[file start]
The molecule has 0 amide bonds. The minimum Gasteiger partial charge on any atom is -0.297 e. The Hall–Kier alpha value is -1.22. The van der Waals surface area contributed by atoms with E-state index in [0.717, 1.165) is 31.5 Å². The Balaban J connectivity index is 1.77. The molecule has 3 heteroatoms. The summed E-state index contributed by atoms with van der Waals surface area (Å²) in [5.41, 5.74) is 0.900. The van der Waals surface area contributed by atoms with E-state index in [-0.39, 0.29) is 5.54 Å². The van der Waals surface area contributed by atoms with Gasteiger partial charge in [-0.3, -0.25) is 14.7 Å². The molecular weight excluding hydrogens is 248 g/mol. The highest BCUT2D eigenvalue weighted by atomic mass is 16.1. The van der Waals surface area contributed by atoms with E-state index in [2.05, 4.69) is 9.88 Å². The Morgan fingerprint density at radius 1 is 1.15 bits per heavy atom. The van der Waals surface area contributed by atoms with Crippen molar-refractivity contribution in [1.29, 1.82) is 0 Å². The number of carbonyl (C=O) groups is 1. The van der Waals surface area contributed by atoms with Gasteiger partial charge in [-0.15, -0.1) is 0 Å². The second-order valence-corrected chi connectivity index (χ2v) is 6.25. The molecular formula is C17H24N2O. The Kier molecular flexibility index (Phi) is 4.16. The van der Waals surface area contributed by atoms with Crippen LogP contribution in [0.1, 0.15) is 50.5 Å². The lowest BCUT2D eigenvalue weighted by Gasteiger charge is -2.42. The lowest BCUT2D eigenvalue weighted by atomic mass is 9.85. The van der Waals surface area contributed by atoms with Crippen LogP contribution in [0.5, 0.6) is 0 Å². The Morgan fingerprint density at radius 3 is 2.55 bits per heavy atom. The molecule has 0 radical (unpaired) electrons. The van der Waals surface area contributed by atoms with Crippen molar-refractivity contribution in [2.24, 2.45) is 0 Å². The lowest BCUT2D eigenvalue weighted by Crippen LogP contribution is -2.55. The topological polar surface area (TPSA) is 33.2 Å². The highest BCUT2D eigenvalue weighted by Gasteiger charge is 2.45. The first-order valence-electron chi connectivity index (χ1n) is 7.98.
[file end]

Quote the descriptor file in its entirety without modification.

The molecule has 0 amide bonds. The minimum Gasteiger partial charge on any atom is -0.297 e. The Hall–Kier alpha value is -1.22. The van der Waals surface area contributed by atoms with E-state index in [0.717, 1.165) is 31.5 Å². The Balaban J connectivity index is 1.77. The molecule has 3 heteroatoms. The summed E-state index contributed by atoms with van der Waals surface area (Å²) in [5.41, 5.74) is 0.900. The van der Waals surface area contributed by atoms with E-state index in [-0.39, 0.29) is 5.54 Å². The van der Waals surface area contributed by atoms with Gasteiger partial charge in [-0.3, -0.25) is 14.7 Å². The molecular weight excluding hydrogens is 248 g/mol. The highest BCUT2D eigenvalue weighted by atomic mass is 16.1. The van der Waals surface area contributed by atoms with E-state index in [2.05, 4.69) is 9.88 Å². The Morgan fingerprint density at radius 1 is 1.15 bits per heavy atom. The van der Waals surface area contributed by atoms with Crippen molar-refractivity contribution in [1.29, 1.82) is 0 Å². The number of carbonyl (C=O) groups is 1. The van der Waals surface area contributed by atoms with Gasteiger partial charge in [-0.15, -0.1) is 0 Å². The second-order valence-corrected chi connectivity index (χ2v) is 6.25. The molecular formula is C17H24N2O. The Kier molecular flexibility index (Phi) is 4.16. The van der Waals surface area contributed by atoms with Crippen LogP contribution in [0.1, 0.15) is 50.5 Å². The lowest BCUT2D eigenvalue weighted by Gasteiger charge is -2.42. The lowest BCUT2D eigenvalue weighted by atomic mass is 9.85. The van der Waals surface area contributed by atoms with Crippen LogP contribution in [0.5, 0.6) is 0 Å². The Morgan fingerprint density at radius 3 is 2.55 bits per heavy atom. The molecule has 0 radical (unpaired) electrons. The van der Waals surface area contributed by atoms with Crippen molar-refractivity contribution in [2.24, 2.45) is 0 Å². The lowest BCUT2D eigenvalue weighted by Crippen LogP contribution is -2.55. The topological polar surface area (TPSA) is 33.2 Å². The highest BCUT2D eigenvalue weighted by Gasteiger charge is 2.45. The first-order valence-electron chi connectivity index (χ1n) is 7.98.